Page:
The U.S. stock market should recover to its established range. However, we expect it to be locked in a broad trading range for some time yet. There may be violations at both the top and the bottom, but then the trading range should once again be reinstated. Within the broad averages, much has been and will continue to be happening. There will be group rotations, firms falling in and out of favor. New stars will emerge, and past ones may fall; that already has been happening.
Some international markets should begin to deviate from the primary trend. Long-term economic growth is the fastest in the Far East. Some other emerging markets also have good prospects. Many of these have been sold-off heavily and offer good value.
Europe is tricky. As a sector, Europe looks sluggish at best and mired in dysfunction and the challenges of keeping a disparate group of countries tied to a single currency and common policies. There are significant cracks in the European model. However, some companies, nominally located in Europe, have excellent prospects. It may be that their revenue growth comes from outside of the Euro-zone. Perhaps their business is in high demand regardless of the state of the general economy.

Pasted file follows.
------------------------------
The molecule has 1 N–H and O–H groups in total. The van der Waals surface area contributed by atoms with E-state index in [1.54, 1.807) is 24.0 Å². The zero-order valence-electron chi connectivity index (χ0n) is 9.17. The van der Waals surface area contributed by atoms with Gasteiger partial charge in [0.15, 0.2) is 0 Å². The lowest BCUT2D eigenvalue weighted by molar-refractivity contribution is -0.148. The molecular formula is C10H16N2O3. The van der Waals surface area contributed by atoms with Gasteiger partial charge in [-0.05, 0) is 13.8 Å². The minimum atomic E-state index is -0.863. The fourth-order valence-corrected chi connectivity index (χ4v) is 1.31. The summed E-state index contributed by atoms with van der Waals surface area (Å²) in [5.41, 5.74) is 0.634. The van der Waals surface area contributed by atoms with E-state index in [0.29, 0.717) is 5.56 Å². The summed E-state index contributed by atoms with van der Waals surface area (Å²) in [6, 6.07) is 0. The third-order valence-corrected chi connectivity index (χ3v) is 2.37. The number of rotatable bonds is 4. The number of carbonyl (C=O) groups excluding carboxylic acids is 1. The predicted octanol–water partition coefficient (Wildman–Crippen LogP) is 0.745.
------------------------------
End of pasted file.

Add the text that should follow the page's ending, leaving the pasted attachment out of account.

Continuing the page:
Being selective will be tantamount to finding successful investments. Even then, patience may be required as markets go through periodic bouts of fear.However, these are exactly the times when tomorrow’s big winners are made. Tomorrow’s really good returns are often established during the scary and confusing present.
For investors simply wanting to preserve their past success, there are also good strategies for that too. Current income and deep value are keys. See the next section for an outline.